|TORRES, CAROLINA - Washington State University|
Submitted to: Postharvest Biology and Technology
Publication Type: Peer Reviewed Journal
Publication Acceptance Date: 3/5/2020
Publication Date: 3/13/2020
Citation: McTavish, C.K., Poirier, B.C., Torres, C.A., Mattheis, J.P., Rudell Jr, D.R. 2020. A convergence of sunlight and cold chain: The influence of sun exposure on postharvest apple peel metabolism. Postharvest Biology and Technology. 164. Article 111164. https://doi.org/10.1016/j.postharvbio.2020.111164.
Interpretive Summary: High sunlight-related apple peel disorders that lead to appearance defects contribute up to 25% of total annual losses in many of the world’s highest production regions including Washington State. Many of these disorders only develop symptoms after harvest during the cold chain when product loss is more costly. In this study, we looked at chemical changes in the peel during cold air storage with respect to sunlight exposure in the orchard to find which systems are impacted and find chemical targets that define sun exposure. Changes in levels of different natural chemicals were reflective of whether they received more sunlight. These changes indicate that stress presented by the sun in the orchard is carried over into cold storage. The interaction between sunlight exposure and chilling may cause these disorders. Chemical changes also emphasize the degree to which cumulative sunlight may alter the way apples ripen and their overall eating quality for the consumer. Cumulative sunlight exposure could contribute to overall fruit inconsistency during the cold chain and at the retailer when apples that are bulked together once resided on different regions of the tree canopy where shading occurs. Finally, a particular group of these chemicals can be detected non-destructively and used to sort fruit into more consistent batches with respect to ripening or avoid losses due to disorders by managing stock according to risk.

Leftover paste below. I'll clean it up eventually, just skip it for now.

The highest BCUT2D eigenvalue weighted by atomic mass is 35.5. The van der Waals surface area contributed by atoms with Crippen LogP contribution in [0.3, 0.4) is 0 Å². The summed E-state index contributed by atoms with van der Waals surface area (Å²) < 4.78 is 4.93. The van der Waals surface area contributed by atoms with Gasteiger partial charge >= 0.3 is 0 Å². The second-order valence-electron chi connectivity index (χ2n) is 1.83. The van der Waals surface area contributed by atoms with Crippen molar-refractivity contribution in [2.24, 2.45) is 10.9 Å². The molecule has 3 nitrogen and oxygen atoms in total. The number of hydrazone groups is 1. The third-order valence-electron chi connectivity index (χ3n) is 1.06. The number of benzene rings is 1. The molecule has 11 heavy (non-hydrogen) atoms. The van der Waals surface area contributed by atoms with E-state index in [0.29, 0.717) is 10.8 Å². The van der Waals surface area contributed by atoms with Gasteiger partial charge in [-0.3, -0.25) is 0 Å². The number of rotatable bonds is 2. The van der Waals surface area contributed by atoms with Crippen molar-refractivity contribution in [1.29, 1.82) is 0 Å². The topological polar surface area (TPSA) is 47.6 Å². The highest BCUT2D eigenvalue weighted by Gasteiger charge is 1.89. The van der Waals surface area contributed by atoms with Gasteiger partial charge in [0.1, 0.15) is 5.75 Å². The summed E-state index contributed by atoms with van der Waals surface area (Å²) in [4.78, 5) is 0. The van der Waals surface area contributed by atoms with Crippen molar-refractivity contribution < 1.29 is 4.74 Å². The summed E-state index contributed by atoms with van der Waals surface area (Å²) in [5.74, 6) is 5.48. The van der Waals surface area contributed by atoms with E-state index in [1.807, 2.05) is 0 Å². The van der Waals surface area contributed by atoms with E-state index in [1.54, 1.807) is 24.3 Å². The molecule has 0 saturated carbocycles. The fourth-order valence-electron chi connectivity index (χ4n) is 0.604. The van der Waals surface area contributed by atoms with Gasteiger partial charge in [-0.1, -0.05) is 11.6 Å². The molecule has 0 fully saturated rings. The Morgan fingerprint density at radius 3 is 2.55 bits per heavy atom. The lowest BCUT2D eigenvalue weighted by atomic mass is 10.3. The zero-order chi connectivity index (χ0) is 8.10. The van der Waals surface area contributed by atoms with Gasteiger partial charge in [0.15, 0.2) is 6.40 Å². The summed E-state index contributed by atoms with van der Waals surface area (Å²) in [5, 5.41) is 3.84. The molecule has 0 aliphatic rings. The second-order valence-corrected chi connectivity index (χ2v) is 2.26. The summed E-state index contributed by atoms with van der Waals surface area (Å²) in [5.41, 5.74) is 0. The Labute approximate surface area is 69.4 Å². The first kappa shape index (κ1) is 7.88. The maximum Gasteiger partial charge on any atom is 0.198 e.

Technical Abstract: Excess solar irradiation is responsible for a large percentage of annual apple fruit loss, and those losses are expected to increase in the majority of the world’s apple production regions. Losses are not limited to the orchard but are also represented by disorders that develop in the cold chain such as sunscald and elevated lenticel damage. Similarly, metabolism during storage would reflect changes and even diverge during ripening and cold storage depending upon relative amount of light exposure in the orchard. To determine and track these changes alongside changes of appearance, ‘September Wonder Fuji’, ‘Gala’, ‘Granny Smith’, and ‘Honeycrisp’ apples were selected for contrasting sun exposure on opposite aspects, stored in 1°C air, and peel from opposing sides sampled sequentially from 0 to 6 months. Additional sunburned peel was sampled at 0 and 6 months. Sun exposure provoked broad relative responses from multiple pathways indicative of solar stress response. Responses include accumulation of well-characterized photoprotective responses including accumulation of flavonol glycoside and carotenoid, compatible solutes, and primary metabolites. Others include previously unreported or lesser understood responses such as those potentially impacting membrane properties including changes in levels of monogalactosyldiacyglycerides and stigmasteryl glycosides, epicuticular surface metabolites including pentacyclic triterpenes and diacylglycerides, and production of volatile vinyl aldehydes indicative of residual solar stress during storage. Taken together, metabolic evidence indicates orchard light environment continues to impact not only appearance, but also rate of ripening and potentially fruit quality, even on the same apple. In this way, light exposure of any given apple could influence every cold chain management decision, and sorting apples at-harvest according to cumulative light exposure could better assure more consistent apples while potentially avoiding losses due to peel disorders.